• Crowns – If your tooth/teeth have been extensively damaged or weakened due to decay, you may be advised to get a crown. A crown is a custom-fitted covering (made of gold, porcelain, resin or other materials), that replaces your tooth’s natural crown. Your dentist will need to drill away all of the decayed area and enough of the rest of your tooth to ensure a proper fit.

  • Tooth extractions – in some instances, the teeth become so badly decayed that it is no longer possible to restore and it is necessary to remove it. Once this tooth has been extracted, it can leave a gap that may cause your other teeth to shift. Thus it is suggested to consider getting a bridge or a dental implant that replaces the missing tooth/teeth.   

Your doctor and or nurse will give you specific instructions about the prescribed medication. Please ensure that you take or use the prescribed medicine as advised. It can be dangerous to your health if you self-prescribe. Please inform the doctor or nurse beforehand if you have experienced any adverse reactions to any medications in the past. If you experience any symptoms of drug poisoning, overdose or severe reaction please contact the Pharmacy Service at The Aga Khan University Hospital immediately. You can find the contact number of the Pharmacy Services in the ‘Important Numbers’ section on the website homepage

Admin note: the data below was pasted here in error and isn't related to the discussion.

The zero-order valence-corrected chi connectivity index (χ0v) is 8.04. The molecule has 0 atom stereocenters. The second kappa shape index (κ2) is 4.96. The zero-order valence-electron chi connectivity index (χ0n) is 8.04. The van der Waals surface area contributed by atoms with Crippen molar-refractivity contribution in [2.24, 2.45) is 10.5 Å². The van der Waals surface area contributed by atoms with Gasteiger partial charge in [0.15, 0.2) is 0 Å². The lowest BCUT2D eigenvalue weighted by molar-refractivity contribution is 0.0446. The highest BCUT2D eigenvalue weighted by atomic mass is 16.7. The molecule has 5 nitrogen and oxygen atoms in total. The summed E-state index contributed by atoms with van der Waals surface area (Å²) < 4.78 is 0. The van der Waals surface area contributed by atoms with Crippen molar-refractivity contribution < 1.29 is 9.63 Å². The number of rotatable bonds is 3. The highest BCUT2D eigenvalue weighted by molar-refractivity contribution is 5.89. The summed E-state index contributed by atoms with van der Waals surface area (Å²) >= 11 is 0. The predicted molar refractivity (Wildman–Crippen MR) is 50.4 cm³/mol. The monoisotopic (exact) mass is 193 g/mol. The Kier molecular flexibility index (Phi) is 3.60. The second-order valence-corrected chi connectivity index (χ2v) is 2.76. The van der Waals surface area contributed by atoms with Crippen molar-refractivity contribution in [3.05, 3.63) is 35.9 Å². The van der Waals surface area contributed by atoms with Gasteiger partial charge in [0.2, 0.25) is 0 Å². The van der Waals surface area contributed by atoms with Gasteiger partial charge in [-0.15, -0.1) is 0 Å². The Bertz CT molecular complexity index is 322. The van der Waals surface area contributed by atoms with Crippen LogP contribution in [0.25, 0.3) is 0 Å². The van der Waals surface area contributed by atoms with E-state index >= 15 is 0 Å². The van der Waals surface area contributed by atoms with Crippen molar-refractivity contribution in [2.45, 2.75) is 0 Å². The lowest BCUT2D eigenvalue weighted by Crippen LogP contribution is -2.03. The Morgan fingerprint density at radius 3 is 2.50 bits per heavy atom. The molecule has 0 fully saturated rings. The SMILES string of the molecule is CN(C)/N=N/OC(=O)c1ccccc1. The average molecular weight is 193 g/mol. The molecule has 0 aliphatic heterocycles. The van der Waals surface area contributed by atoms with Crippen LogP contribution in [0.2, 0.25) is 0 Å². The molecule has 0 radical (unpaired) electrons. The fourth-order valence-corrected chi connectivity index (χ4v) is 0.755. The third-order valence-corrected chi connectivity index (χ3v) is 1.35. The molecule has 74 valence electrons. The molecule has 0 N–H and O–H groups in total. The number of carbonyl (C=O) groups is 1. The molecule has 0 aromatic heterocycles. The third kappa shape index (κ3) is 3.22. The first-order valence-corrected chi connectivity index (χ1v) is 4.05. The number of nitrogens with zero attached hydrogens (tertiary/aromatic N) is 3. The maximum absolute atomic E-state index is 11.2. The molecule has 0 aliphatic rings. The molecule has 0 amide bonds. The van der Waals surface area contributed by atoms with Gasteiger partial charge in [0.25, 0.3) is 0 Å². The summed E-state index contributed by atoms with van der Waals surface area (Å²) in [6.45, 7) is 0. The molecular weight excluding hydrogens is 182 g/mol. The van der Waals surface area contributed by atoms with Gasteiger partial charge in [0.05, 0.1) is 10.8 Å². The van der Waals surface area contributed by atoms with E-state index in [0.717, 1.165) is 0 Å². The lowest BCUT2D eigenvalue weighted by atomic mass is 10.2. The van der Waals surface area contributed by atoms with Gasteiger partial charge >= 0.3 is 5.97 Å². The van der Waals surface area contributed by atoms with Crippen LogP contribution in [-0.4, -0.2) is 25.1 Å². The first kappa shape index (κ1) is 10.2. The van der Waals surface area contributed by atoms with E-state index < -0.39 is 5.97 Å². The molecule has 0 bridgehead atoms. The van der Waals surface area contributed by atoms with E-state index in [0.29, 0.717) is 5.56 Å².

The information provided on our website is for educational purposes and not intended to be a substitute for medical advice, diagnosis or treatment. You should always seek the advice of your doctor or other healthcare professional provider.